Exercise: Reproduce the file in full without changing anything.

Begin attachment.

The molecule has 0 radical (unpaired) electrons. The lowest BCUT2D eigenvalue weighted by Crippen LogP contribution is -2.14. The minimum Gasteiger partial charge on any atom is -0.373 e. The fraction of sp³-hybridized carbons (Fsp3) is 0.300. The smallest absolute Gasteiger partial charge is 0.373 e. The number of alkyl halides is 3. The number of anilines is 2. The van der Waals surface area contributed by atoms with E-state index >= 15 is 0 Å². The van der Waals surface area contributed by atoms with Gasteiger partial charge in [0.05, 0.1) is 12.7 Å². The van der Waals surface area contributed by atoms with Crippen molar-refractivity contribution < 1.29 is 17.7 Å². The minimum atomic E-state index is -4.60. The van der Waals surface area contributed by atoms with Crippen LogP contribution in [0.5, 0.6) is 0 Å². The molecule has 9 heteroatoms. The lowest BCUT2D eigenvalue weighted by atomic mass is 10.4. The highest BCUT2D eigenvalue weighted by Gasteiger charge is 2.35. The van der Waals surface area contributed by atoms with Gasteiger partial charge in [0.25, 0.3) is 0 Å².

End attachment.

The molecule has 0 radical (unpaired) electrons. The lowest BCUT2D eigenvalue weighted by Crippen LogP contribution is -2.14. The minimum Gasteiger partial charge on any atom is -0.373 e. The fraction of sp³-hybridized carbons (Fsp3) is 0.300. The smallest absolute Gasteiger partial charge is 0.373 e. The number of alkyl halides is 3. The number of anilines is 2. The van der Waals surface area contributed by atoms with E-state index >= 15 is 0 Å². The van der Waals surface area contributed by atoms with Gasteiger partial charge in [0.05, 0.1) is 12.7 Å². The van der Waals surface area contributed by atoms with Crippen molar-refractivity contribution < 1.29 is 17.7 Å². The minimum atomic E-state index is -4.60. The van der Waals surface area contributed by atoms with Crippen LogP contribution in [0.5, 0.6) is 0 Å². The molecule has 9 heteroatoms. The lowest BCUT2D eigenvalue weighted by atomic mass is 10.4. The highest BCUT2D eigenvalue weighted by Gasteiger charge is 2.35. The van der Waals surface area contributed by atoms with Gasteiger partial charge in [0.25, 0.3) is 0 Å².